2008 Election Documentary 11/04/08 Now On VODOctober 26, 2010

2008 Election Documentary 11/04/08 Now On VOD


On Demand Weekly provides new movie reviews of hot movies on demand and from the POV of watching from the comfort of your home. Today’s review: the documentary covering 2008 Election night, 11/04/08 (FilmBuff).
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Few would doubt the historic significance of a day like November 4, 2008. But what filmmaker Jeff Deutchman is most concerned with is not a grandiose portrayal of a nation built on the backs of African slaves electing its first black president, but rather seeks to democratize the very documentation of history with 11/4/08.

Viewers of the film follow several amateur filmmakers throughout their day, both in U.S. cities and internationally, from 8:00 am to 4:00 am, cataloguing various states of emotion as the world’s most powerful nation goes to the polls. From enthusiastic Obama campaign volunteers whose frenzied anticipation is certainly palpable, to nonchalant Manhattanites who, although recognizing the significance of the day admit that realistically very little will change after the election, the film makers merely seek to expose their unique experience on that day.



Although Deutchman refrains from calling himself the director of the movie, as he did not personally shoot the scenes, opting for the more descriptive title “curator,” the idea for 11/4/08, is a realization of his original idea and his chosen footage. While a few McCain supporters make appearances, the tone of the film is resoundingly pro-Obama.


Jeff Deutchman
Jeff Deutchman (11/04/08)

Viewing the film nearly two years after that day evokes many different emotions – initial nostalgia and excitement that give way to the unfortunate sentiments of facing the current reality of a society that, let’s face it, has seen very little change in that time. The film is a prescient reminder of the subjective nature of documentary film but highlights its value as a verifiable snapshot of history- the sights, sounds, emotions, dreams, hopes of a single day are all presented within a neat package lasting just over an hour.

As a young(er) viewer, I found the film extremely relatable as many of the subjects are twenty-something idealists.  Deutchman recruited from his extended personal network for those willing to shoot for his film, which also highlights another historic aspect of the film. When Obama was elected president, younger voters had a distinct and unprecedented effect on the outcome and, although it may be cheesy to say, it is enlightening to see such positive action among a supposedly disenchanted youth.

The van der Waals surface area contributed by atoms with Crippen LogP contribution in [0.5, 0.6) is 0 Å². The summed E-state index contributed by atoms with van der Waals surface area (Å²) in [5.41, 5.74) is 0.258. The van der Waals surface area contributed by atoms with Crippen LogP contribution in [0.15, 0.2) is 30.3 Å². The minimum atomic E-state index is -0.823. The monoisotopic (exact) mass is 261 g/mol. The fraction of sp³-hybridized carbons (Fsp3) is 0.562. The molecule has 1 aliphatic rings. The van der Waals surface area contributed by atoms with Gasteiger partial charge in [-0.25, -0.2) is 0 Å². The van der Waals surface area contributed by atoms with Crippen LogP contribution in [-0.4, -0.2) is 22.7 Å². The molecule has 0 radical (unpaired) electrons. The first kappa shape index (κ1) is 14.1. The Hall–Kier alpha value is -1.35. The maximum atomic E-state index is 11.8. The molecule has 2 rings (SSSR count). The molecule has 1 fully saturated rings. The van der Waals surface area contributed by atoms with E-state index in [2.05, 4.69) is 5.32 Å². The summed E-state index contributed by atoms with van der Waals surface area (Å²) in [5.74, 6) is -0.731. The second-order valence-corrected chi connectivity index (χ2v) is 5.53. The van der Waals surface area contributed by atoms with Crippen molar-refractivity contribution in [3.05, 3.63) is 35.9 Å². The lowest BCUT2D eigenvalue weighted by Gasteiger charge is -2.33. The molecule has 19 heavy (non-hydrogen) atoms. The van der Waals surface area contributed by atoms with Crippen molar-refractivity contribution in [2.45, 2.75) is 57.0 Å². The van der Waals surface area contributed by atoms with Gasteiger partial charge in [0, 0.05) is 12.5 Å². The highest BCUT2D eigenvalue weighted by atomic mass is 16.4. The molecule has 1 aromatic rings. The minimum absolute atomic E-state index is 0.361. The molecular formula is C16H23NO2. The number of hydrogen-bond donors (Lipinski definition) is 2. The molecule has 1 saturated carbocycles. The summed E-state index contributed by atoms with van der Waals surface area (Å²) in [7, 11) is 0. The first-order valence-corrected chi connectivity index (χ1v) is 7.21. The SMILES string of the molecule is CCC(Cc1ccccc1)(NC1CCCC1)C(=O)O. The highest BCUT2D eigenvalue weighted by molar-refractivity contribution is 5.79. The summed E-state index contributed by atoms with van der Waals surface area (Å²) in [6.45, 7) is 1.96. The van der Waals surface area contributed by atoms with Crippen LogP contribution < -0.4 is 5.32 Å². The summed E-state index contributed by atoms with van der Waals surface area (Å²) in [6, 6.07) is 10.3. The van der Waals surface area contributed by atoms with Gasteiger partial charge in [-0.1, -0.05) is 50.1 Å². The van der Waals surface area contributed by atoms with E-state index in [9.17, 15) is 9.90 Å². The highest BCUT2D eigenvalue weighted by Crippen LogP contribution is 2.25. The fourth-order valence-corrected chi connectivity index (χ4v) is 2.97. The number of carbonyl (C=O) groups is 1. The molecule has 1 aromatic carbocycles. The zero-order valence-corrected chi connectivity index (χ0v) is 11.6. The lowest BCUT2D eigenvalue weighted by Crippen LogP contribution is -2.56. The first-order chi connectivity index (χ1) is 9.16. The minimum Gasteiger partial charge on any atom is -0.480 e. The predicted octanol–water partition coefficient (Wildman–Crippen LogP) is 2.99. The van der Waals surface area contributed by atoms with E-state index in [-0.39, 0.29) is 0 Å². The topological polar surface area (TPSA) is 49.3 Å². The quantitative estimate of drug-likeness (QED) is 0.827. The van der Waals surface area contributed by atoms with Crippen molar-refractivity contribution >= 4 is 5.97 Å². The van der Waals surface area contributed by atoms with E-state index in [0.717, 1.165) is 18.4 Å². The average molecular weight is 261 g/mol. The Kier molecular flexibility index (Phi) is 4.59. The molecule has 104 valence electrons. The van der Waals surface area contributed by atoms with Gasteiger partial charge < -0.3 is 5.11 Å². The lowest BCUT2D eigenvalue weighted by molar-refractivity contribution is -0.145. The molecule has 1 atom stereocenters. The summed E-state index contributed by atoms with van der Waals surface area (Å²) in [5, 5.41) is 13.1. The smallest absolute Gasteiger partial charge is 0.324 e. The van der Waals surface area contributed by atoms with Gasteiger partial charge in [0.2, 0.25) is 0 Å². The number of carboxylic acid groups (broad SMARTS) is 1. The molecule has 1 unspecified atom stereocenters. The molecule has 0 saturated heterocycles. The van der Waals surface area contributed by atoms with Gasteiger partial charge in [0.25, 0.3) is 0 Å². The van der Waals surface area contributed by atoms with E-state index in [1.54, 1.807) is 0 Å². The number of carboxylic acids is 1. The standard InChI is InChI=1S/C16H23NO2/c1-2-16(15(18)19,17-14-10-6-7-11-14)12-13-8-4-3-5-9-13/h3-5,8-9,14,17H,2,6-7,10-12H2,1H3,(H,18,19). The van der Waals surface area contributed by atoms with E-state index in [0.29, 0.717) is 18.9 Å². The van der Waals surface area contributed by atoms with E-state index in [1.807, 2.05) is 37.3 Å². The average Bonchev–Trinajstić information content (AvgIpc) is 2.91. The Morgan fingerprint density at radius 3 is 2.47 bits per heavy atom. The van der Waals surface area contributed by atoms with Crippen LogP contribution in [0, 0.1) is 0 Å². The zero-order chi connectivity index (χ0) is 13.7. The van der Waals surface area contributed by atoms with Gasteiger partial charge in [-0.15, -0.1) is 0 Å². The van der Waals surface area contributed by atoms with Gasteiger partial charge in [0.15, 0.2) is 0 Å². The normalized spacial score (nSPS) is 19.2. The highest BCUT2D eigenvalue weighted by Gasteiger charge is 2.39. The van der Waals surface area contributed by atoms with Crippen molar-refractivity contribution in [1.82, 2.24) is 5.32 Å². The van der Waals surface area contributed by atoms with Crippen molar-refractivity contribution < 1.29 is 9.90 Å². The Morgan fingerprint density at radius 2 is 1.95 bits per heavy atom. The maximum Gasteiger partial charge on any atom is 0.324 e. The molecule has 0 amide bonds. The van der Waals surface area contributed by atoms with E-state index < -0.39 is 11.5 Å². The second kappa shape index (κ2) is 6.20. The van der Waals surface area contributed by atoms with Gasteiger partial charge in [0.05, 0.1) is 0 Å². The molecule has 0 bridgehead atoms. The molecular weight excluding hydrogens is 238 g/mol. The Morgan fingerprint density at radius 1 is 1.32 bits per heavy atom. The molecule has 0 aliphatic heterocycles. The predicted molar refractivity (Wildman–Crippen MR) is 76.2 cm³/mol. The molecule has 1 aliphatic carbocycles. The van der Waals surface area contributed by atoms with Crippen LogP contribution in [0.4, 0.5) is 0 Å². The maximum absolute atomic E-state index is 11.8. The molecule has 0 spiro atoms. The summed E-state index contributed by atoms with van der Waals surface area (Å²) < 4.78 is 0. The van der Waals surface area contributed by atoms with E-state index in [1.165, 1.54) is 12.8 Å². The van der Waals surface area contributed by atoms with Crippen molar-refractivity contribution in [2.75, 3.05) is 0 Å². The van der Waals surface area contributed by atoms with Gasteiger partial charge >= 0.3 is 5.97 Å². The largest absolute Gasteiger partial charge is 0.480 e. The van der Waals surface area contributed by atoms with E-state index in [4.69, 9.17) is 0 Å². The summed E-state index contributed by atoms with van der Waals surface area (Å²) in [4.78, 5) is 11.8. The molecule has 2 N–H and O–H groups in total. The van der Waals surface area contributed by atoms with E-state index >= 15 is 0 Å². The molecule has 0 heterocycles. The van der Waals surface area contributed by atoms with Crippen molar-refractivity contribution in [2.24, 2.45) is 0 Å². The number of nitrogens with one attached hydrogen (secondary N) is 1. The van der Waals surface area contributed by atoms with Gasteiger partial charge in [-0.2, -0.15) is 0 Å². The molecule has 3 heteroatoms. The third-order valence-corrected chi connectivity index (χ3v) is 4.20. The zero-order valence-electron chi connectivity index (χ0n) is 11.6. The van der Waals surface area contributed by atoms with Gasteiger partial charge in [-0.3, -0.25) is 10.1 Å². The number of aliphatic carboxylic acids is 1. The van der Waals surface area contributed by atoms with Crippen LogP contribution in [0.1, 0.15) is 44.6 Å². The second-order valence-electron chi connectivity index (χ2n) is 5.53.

To my surprise, however, the same youthful excitement abruptly turns into semi-‘debaucherous’ soiree toward the later hours of the night after election results are announced. To a dork like me who celebrated that night with a milkshake and one (just one!) glass of champagne I felt as though I had missed out on some huge national party. I also wondered if perhaps all of the enthusiasm and excitement I had just witnessed on screen was really just a big charade put on by “idealistic” American youth really seeking to just throw themselves a big party…similar to a frat-tastic celebration after winning a football game.



Cynicism aside, 11/4/08 definitely seems to be an accurate portrayal of the positive sense of euphoria that enveloped millions of Obama supporters the night he was elected. The film may even currently inspire more people to turn out for midterm elections coming up!

The most interesting facet of Deuchtman’s project is that it as classified as incomplete. He encourages all interested individuals (both right and left wingers) to upload relevant footage to http://www.11-4-08.com/ and create their own version of the film, mashing their original recordings with previously obtained footage.

Creating a film about November 4th today would probably have a more convoluted outcome. It is hard to objectively recreate on one’s past while knowing what the future has in store. Yet, the participatory nature of this project is a fantastic message of inclusion with all walks of life- and very Obama-like in nature. Overall, the current version of the film is a very interesting representation of modern cinema verité. 11/4/08 is certainly worth taking in to reflect upon a historic day told from a myriad of creative perspectives.

I was fortunate enough to speak with the curator of 11/4/08, Jeff Deutchman, before he begins heavily promoting the film. Check On Demand Weekly soon for a more in-depth perspective straight from the source!

- Sky McCarthy

Sky McCarthy
Sky McCarthy is a new contributing writer to On Demand Weekly and a television enthusiast (ask me about anything!) currently working in entertainment in New York City.


11/04/08 is available via the following digital platforms: · iTunes · AmazonVOD · Sony Playstation · CinemaNow


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